So this is something that the president needs to understand. And I have to say something about our federal system, because this is another so-called, you know, misleading information. Our federal prisons are really tight. I mean, we have over 300 terrorists in federal prisons today, 216 international and 139 domestic. Not one of them have been released.

So I think that we have a strong system in place, but I don't think we should be transferring them back to any country any time soon if al Qaeda is going to use them to further recruit more people.

CHENEY: Look, I think that the whole notion that the president has said we need to focus on closing Guantanamo is one of the things that I would point to when Donna says there's no evidence that he's not committed to fighting this war as a war.

Telling your intelligence services; telling your counterterrorism services, "Your priority is closing Guantanamo," which means people are spending time and man hours on getting Guantanamo closed, time and man hours they could better be spending doing other things that will actually keep us safe.

Telling the world that we're now going to try terrorists in our civilian court system -- if you want to talk about a recruiting tool, Donna, the recruiting tool is saying to terrorists around the world, you attack America and the Americans catch you, the worst that you can imagine is that they're going to give you a lawyer; they're going to give you a trial in civilian court where you can preach jihad; they're going to tell you you don't have to talk, and you might get a judge who throws out the government's evidence, as we saw, in fact, just this week.

BRAZILE: Well, Liz, with all due respect...


BRAZILE: ... President Bush used those same...


BRAZILE: ... those same federal courts to try Moussaoui, the shoe bomber, and several other terrorist suspects. So what is wrong with our federal courts?

CHENEY: Well, what's wrong with them is that they are an effective...

BRAZILE: Two hundred people have been used -- 200 people have gone through our federal courts, only three our military courts.

CHENEY: Federal courts are not an effective tool for fighting terror. And if you look at what's happened, for example, in 1993...

BRAZILE: Is that a change of position from the Bush administration that tried over 200 people in our federal courts?

CHENEY: The Bush administration was very committed to the military commissions. And, in fact, they had to adjust the military commissions because the Supreme Court told them that they needed to make adjustments, which they did.

Now, if you look at what's happened, you now, in 1993 we tried the World Trade Center bombers in federal court. Now, after 1993, we were attacked repeatedly. We were attacked at our embassies in East Africa. The USS Cole was bombed. We were attacked on September 11th.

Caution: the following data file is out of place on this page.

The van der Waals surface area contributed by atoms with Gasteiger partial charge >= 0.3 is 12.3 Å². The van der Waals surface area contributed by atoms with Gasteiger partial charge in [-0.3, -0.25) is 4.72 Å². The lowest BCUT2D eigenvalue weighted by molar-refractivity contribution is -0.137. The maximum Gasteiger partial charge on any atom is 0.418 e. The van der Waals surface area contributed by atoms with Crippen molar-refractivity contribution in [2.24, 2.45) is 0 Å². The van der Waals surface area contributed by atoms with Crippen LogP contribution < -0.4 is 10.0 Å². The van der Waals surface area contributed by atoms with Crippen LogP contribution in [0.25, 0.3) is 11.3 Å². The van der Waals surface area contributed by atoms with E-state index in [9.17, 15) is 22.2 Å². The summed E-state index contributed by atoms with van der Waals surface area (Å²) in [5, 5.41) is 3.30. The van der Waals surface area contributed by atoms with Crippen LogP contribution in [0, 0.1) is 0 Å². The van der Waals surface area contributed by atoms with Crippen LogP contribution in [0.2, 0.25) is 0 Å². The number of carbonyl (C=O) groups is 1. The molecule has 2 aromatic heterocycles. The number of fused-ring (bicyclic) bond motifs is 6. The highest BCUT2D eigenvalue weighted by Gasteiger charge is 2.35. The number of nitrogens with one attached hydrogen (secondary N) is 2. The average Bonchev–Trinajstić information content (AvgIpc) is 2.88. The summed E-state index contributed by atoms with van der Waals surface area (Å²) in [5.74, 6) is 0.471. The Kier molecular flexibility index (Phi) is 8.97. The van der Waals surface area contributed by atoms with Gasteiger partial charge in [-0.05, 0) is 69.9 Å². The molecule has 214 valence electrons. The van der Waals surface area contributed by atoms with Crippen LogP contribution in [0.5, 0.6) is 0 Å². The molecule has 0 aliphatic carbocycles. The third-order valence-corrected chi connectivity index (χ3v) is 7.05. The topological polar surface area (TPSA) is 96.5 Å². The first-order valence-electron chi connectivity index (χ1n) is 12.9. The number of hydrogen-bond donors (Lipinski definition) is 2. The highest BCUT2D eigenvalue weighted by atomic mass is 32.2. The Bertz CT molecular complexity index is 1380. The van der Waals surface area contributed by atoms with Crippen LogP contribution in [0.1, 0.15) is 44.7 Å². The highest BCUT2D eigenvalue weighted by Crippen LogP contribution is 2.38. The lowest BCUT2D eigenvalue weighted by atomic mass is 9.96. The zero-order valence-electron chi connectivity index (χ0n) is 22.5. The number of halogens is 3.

The criminal justice system...


BRAZILE: And there's been other attempts after September 11th, also, to attack us.


CHENEY: ...not established in a way that can help to defeat terror.

And when you say to a terrorist, you get all of the rights of an American citizen and you're going to be given a trial in civilian court -- and you've now got a situation, with the Christmas bomber, where, instead of questioning him, we are now in a position, as a government, where he's got a lawyer and we're in a plea bargain with him...

BRAZILE: No, we're not. The FBI has gotten actionable intelligence.

CHENEY: So we are now forced to give a terrorist something in exchange for information.


BRAZILE: Just look at the facts.

CHENEY: Those are the facts, Donna.



CHENEY: This guy -- you think he doesn't have a lawyer? He's got a lawyer and he was read his Miranda rights. Do you think that was the right approach?

BRAZILE: Well, what do you want to do, put him in -- put him on a waterboard and -- and try to...


CHENEY: ... to get information from him so that we don't get attacked again, Donna.

BRAZILE: I'm sure that the...

CHENEY: And once you give somebody a lawyer and the lawyer tell them to be quiet...

BRAZILE: I have no problem with our American judicial system, Liz.

CHENEY: In the American judicial system, time and time again, we've seen...

BRAZILE: Liz -- Liz...

CHENEY: Let's just talk about what happened.

BRAZILE: You know, let's talk about the facts. Let's talk about the fact that the Bush administration has tried...


BRAZILE: ... over 200 people in our federal courts. It was good enough for the Bush-Cheney administration. We should continue to strengthen our apparatus to try and convict these people and sentence them using our court system.

CHENEY: That will not keep America safe, Donna, and I don't believe...

BRAZILE: I -- I believe it will keep America safe.

CHENEY: Maybe you believe that terrorists have the right to...


BRAZILE: I believe it will keep us safe.


KING: Ladies, I'm going to call a quick time-out on this end of the table.

Can you help us out?